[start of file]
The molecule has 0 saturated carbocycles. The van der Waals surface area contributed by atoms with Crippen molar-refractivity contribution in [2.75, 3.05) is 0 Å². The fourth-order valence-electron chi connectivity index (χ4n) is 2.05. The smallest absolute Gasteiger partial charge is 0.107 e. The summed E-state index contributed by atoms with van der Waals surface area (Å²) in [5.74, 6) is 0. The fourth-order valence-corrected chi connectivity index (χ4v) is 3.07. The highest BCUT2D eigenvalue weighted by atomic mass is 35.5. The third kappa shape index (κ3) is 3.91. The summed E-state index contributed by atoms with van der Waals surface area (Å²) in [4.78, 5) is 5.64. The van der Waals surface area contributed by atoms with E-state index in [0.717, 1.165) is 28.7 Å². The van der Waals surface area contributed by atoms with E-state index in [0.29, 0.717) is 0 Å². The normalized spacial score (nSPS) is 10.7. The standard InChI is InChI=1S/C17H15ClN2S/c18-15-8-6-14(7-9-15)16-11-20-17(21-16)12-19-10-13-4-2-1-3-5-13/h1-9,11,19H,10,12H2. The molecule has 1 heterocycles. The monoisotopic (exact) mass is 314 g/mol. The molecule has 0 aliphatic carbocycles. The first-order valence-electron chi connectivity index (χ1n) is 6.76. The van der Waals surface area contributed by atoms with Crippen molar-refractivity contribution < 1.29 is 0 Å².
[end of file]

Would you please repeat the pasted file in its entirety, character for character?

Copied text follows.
The molecule has 0 saturated carbocycles. The van der Waals surface area contributed by atoms with Crippen molar-refractivity contribution in [2.75, 3.05) is 0 Å². The fourth-order valence-electron chi connectivity index (χ4n) is 2.05. The smallest absolute Gasteiger partial charge is 0.107 e. The summed E-state index contributed by atoms with van der Waals surface area (Å²) in [5.74, 6) is 0. The fourth-order valence-corrected chi connectivity index (χ4v) is 3.07. The highest BCUT2D eigenvalue weighted by atomic mass is 35.5. The third kappa shape index (κ3) is 3.91. The summed E-state index contributed by atoms with van der Waals surface area (Å²) in [4.78, 5) is 5.64. The van der Waals surface area contributed by atoms with E-state index in [0.717, 1.165) is 28.7 Å². The van der Waals surface area contributed by atoms with E-state index in [0.29, 0.717) is 0 Å². The normalized spacial score (nSPS) is 10.7. The standard InChI is InChI=1S/C17H15ClN2S/c18-15-8-6-14(7-9-15)16-11-20-17(21-16)12-19-10-13-4-2-1-3-5-13/h1-9,11,19H,10,12H2. The molecule has 1 heterocycles. The monoisotopic (exact) mass is 314 g/mol. The molecule has 0 aliphatic carbocycles. The first-order valence-electron chi connectivity index (χ1n) is 6.76. The van der Waals surface area contributed by atoms with Crippen molar-refractivity contribution < 1.29 is 0 Å².